The Cambodian Naga looks different to other Nagas in India.
When I first researched Wikipedia's Naga entry, I thought I must have got the name of these sculptures wrong because the first few pictures on Naga look nothing like these.
But read on and you will see that in Cambodian mythology, the Princess of the Nagas, a reptilian race of human beings, married an Indian Brahmana and from that union was born the Cambodian people. "Therefore still Cambodians say that they are "Born from the Naga" (called "neah" in Khmer).
"Nāga (Sanskrit: नाग, IAST: nāgá, Indonesian: naga, Javanese: någå, Khmer: នាគ neak) is the Sanskrit and Pāli word for a deity or class of entity or being, taking the form of a very great snake—specifically the King Cobra, found in Hinduism and Buddhism. The use of the term nāga is often ambiguous, as the word may also refer, in similar contexts, to one of several human tribes known as or nicknamed "Nāgas"; to elephants; and to ordinary snakes, particularly the King Cobra and the Indian Cobra, the latter of which is still called nāg in Hindi and other languages of India. A female nāga is a nāgī or nāginī.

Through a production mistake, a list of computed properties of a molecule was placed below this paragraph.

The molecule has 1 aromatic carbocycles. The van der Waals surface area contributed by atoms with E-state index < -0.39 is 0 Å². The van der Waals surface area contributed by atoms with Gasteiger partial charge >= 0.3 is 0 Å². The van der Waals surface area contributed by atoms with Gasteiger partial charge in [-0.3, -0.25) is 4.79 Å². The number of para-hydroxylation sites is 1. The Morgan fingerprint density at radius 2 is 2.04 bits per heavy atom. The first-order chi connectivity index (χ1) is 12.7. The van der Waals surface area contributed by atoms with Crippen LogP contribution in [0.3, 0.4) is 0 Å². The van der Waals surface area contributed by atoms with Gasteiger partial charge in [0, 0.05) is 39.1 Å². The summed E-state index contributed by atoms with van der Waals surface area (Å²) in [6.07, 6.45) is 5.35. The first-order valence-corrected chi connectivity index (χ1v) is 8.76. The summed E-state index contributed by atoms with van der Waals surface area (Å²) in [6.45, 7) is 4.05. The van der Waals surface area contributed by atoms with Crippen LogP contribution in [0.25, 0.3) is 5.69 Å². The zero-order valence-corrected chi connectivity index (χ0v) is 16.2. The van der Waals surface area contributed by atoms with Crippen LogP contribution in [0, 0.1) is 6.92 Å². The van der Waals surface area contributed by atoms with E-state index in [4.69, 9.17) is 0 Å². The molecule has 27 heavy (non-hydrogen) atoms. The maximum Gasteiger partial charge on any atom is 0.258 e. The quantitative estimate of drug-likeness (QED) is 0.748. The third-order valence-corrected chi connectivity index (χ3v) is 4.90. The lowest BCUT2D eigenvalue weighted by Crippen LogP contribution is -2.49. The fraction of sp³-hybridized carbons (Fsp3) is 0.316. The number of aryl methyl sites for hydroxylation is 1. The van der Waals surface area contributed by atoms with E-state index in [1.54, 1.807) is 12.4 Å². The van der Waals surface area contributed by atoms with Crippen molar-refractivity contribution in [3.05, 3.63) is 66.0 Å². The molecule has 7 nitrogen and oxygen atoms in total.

"The Seven-Headed Nāga serpents depicted as statues on Cambodian temples, such as Angkor Wat, apparently represent the seven races within Nāga society, which has a mythological, or symbolic, association with "the seven colors of the rainbow". Furthermore, Cambodian Nāga possess numerological symbolism in the number of their heads. Odd-headed Nāga symbolise the Male Energy, Infinity, Timelessness, and Immortality. This is because, numerologically, all odd numbers come from One. Even-headed Nāga are said to be "Female, representing Physicality, Mortality, Temporality, and the Earth."